Friday, 29 August 2014

The Problem with a growing Complaints System

The fact that the number of complaints in the English National Health Service has risen sharply should not surprise anyone. After years of terrible headline stories about Midstaffs, and other institutions followed by the Francis report and Keogh reviews, anything else but a massive increase in complaints would have been an abnormal response from users of the National Health Service. There are many, including victims and relatives of victims of poor practice, who feel that what the NHS needs to get it back on the straight and narrow is such an increase and more.
This rapid increase cannot however be sustained .
Increased complaints and an undoubted  increase in funding for the NHS by whoever is elected next year makes my heart sink.
The expected response from a service that is hooked on process will I fear produce a megamonster  that will eventually strangle its parent and make efficient working increasingly difficult.  This is clearly self defeating and will threaten to produce a service that is less and not more safe.
I am not advocating that complaints should be discouraged or ignored but that the response of the NHS should be smarter. There surely must be good examples out there in the world outside the NHS bubble from whom lessons could be learnt.

Saturday, 7 June 2014

Medical Super Specialisation is good AND bad for patients!

  • This is an interesting article suggesting that if a surgeon specialises in one type of operation and therefore carries out a large number of them per year, his patients are less likely to suffer complications.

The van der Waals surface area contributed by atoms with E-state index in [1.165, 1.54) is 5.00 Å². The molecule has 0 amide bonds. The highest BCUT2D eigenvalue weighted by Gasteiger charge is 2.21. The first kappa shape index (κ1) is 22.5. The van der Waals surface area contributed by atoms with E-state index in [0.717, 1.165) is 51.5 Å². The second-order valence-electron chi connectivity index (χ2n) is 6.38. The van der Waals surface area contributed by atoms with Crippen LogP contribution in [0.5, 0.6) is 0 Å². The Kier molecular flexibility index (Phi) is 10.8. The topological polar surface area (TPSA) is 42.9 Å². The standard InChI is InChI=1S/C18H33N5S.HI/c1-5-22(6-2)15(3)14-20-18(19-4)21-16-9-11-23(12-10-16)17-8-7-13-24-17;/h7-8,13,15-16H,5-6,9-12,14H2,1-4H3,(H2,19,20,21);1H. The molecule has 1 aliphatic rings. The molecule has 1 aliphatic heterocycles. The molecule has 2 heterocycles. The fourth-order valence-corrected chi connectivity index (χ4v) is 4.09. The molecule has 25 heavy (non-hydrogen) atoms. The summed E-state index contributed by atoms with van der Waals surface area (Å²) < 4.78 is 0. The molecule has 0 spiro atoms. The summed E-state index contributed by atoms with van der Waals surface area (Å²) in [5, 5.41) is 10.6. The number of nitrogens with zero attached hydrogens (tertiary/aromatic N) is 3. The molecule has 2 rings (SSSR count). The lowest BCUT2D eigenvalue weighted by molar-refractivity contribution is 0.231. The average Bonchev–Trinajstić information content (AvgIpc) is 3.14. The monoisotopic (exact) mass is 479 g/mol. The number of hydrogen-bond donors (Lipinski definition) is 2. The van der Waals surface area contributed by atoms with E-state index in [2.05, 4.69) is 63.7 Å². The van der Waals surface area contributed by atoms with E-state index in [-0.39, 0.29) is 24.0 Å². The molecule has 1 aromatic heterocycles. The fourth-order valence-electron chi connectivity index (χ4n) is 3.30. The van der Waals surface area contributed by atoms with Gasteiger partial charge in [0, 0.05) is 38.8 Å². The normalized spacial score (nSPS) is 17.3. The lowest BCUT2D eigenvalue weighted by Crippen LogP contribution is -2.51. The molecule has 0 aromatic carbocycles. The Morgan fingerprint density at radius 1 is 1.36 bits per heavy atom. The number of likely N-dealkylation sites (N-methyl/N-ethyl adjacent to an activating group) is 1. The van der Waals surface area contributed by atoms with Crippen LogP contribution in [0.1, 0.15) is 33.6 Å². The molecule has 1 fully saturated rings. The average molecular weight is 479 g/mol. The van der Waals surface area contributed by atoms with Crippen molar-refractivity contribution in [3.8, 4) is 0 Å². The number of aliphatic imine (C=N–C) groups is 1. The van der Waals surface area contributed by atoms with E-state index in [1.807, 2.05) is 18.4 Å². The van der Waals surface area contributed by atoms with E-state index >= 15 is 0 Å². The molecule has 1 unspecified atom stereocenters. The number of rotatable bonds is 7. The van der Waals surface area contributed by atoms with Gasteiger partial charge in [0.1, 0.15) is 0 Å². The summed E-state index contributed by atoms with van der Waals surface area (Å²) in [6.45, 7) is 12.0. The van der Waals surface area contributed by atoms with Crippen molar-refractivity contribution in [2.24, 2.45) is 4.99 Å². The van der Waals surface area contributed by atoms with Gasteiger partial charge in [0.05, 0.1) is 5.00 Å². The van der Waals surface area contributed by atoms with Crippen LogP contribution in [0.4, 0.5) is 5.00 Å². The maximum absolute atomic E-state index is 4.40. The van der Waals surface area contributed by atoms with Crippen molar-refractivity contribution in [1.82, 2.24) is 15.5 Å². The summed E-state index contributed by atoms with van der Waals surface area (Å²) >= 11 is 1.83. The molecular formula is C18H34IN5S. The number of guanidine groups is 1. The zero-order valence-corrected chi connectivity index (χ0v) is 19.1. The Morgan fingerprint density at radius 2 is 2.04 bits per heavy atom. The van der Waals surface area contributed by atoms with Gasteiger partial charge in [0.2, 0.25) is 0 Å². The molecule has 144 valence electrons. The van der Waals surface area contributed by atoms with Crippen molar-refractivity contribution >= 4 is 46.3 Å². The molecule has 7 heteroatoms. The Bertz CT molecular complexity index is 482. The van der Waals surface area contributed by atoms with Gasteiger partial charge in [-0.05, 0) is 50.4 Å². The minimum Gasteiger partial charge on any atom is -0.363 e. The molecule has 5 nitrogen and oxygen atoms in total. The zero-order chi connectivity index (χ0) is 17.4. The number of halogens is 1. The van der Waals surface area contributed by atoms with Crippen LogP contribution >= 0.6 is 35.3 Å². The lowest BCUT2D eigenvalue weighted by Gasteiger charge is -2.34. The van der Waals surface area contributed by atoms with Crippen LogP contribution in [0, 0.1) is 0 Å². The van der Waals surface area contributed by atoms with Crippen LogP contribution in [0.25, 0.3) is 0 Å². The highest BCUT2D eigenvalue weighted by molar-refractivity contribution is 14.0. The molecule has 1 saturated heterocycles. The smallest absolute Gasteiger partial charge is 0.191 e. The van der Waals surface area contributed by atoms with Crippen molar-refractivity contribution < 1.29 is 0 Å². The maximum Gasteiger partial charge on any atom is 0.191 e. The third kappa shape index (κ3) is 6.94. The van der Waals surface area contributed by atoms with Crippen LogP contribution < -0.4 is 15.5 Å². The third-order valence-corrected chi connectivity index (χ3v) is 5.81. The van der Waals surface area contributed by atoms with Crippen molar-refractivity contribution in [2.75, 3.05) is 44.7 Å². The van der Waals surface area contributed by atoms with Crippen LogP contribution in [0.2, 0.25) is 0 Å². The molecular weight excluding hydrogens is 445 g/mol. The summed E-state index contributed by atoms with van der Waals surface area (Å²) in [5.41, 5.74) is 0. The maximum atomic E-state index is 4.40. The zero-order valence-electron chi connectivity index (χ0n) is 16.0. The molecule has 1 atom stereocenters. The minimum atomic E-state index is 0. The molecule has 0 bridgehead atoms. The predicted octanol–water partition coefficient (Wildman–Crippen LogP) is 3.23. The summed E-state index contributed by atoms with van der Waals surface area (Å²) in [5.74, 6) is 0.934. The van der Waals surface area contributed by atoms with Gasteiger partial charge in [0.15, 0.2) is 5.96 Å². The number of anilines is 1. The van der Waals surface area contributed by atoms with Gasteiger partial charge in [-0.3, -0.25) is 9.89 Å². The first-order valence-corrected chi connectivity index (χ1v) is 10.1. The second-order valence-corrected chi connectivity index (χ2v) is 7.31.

• In an age when patient outcomes are important, this strengthens the case for further specialisation in different disciplines of surgery. In my specialty, cardiac surgery for example, there are moves now for surgeons just to specialise in surgery of the mitral valve or surgery of the aorta. If I was a patient with mitral valve disease, I know who I would want to operate on my mitral valve . 
  • There are however tensions and problems associated with increasing specialisation.

Saturday, 17 May 2014

When Modern Tech Makes it all Worthwhile.

I was listening recently to 8tracks online radio in my car.  It is one of the better online radio stations because it is intuitive to use and allows you to create libraries of tracks you like and are able to share with others. If you love music, online streaming stations, which include Bloom FM and others are must have apps on your smartphone.  The combination of these apps on your phone, a unlimited data contract with your mobile phone provider and the ability to link via bluetooth with your in-car audio is one of modern life's great treats
During a recent drive home, I heard a beautiful piano tune called I Giorni by Ludovico Einaudi. It seemed immediately familiar to me. Mr. Google subsequently informed me that it has been used by the BBC for one of their own ads to highlight Arts programmes. It has also been used in a television ad in India for Airtel, a mobile comms company.

Anyway, enjoy.

Friday, 16 May 2014

Is this a Wonder Prosthesis?

Reduced anticoagulation after mechanical aortic valve replacement: Interim results from the Prospective Randomized On-X Valve Anticoagulation Clinical Trial randomized Food and Drug Administration investigational device exemption trial

Cardiac surgeons, industry and increasingly patients with heart valve disease, are always on the lookout for the perfect  heart valve prosthesis.
There are 2 main types of prostheses that are used to replace diseased valves, mechanical and biological.

Opening the Doors on Animal Testing


I am so pleased that we are where we are in the UK with animal testing.  I used to get depressed and angry in equal measures at the frequent stories of harassment and violence by anti-vivisection demonstrators 20 or so years ago.
It is to the credit of Tony Blair and Sheffield's David Blunkett (home secretary at the time), who changed the law making such violence a very serious offence, that we are in the happier position we are in today. Openness is good and will only strengthen the backing of the public for sensible animal testing. This is crucial if the wish of successive governments that Britain must remain at the forefront of biomedical research is to be realised.